Dragged or Drug: What’s the Difference?

English has both regular and irregular verbs. Regular verbs can be conjugated into past tense by adding -ed. Irregular verbs are conjugated into past tense in exciting and unpredictable ways.

It can be difficult to remember which verbs fall into which category. Some verbs seem to be equally at home in both.

The verb drag, which means to pull or tow something, is one such verb. At first glance, dragged and drug both seem to be correct conjugations. Read on to find out which word is correct, and whether you should use dragged or drug.

What is the Difference Between Dragged and Drug?

In this article, I will compare dragged vs. drug. I’ll use each in a sentence, and I’ll give you a helpful trick to remember which word is which.

When to Use Dragged

Define dragged or define drugWhat does dragged mean? Drag is a regular verb, which means it can be conjugated into the past tense simply by adding -ed to the end of the word to form dragged.

Dragged is considered the proper conjugation of drag. Here are some examples of its accepted usage:

  • The movie dragged on and on until no one cared about the ending.
  • Marla dragged the sled behind her snowmobile while her children laughed and screamed.
  • The economy expanded at an annualized rate of 1.2 percent in the second quarter, dragged down by lower business and government spending and excess inventories. –The New York Times

When to Use Drug

Definition of drug and definition of draggedWhat does drug mean? Drug is never the correct choice for the past tense of drag.

It should be avoided in most contexts. In specific fiction or creative writing where you might be trying to capture colloquial speech, you might have a character say this:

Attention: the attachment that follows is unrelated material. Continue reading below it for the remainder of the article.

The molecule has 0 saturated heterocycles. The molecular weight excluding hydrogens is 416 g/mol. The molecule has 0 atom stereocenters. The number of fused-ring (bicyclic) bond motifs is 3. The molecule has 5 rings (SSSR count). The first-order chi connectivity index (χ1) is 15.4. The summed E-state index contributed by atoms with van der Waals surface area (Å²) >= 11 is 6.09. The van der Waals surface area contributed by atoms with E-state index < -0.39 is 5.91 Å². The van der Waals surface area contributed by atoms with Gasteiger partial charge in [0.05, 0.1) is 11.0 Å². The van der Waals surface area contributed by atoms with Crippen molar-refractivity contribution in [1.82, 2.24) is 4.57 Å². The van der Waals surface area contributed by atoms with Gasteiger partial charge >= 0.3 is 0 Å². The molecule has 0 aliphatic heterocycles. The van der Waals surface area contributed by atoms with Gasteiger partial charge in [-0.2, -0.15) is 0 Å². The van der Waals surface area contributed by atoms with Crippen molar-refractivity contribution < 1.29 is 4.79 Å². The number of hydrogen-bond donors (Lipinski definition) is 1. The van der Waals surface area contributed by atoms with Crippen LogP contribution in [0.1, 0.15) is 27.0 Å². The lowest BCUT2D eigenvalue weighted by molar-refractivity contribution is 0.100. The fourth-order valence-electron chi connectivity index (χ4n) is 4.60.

• “I want those bank robbers drug into the street and shot!” yelled the sheriff.

Otherwise, avoid drug in favor of dragged for the past tense of the verb drag.

Of course, drug has other uses. It is also sometimes a noun, where it refers to a medication or any addictive substance. It can also be a verb in this sense, which is unrelated to dragged entirely.

For example,

  • We will drug the vicious predators to make them docile for transport. (verb)
  • With addiction to those pills at crisis levels, they argue, a good part of the solution would be for doctors to rein in use of the drugs. –The Washington Post (noun)

While these uses are proper, drug should not be used as a past tense form of drag. In this situation, use dragged instead.

Trick to Remember the Difference

Drug versus dragged definition If you are still having troubling remembering drug vs. dragged, here is a helpful trick.

Dragged is the correct past tense of the verb drag. Drug has other forms, but is not correct as the past tense of drag. You can remember the difference by rhyming dragged with the word flagged.

Dragged and flagged are both past tense verbs. Just as you would not say “the editor flug the sentence for removal,” you should also not say “the editor drug the dictionary out of his desk to check his spelling.”

Summary

Is it dragged or drug? Dragged is the past tense of the word drag. Some people use drug instead of dragged, but to do so is incorrect. Drug has other uses, but when conjugating the verb drag into the past tense, stick with dragged.

You can remember that dragged is correct by rhyming it with flagged. Dragged and flagged are the correct past tense forms of drag and flag, respectively. Drug and flug would both be mistakes. If you need help choosing between drug or dragged, you can come back to this site for a reminder.

To summarize,

  • Dragged the standard past tense of to drag.
  • Drug is not used as the past tense of to drag, but it does functions as a noun and verb.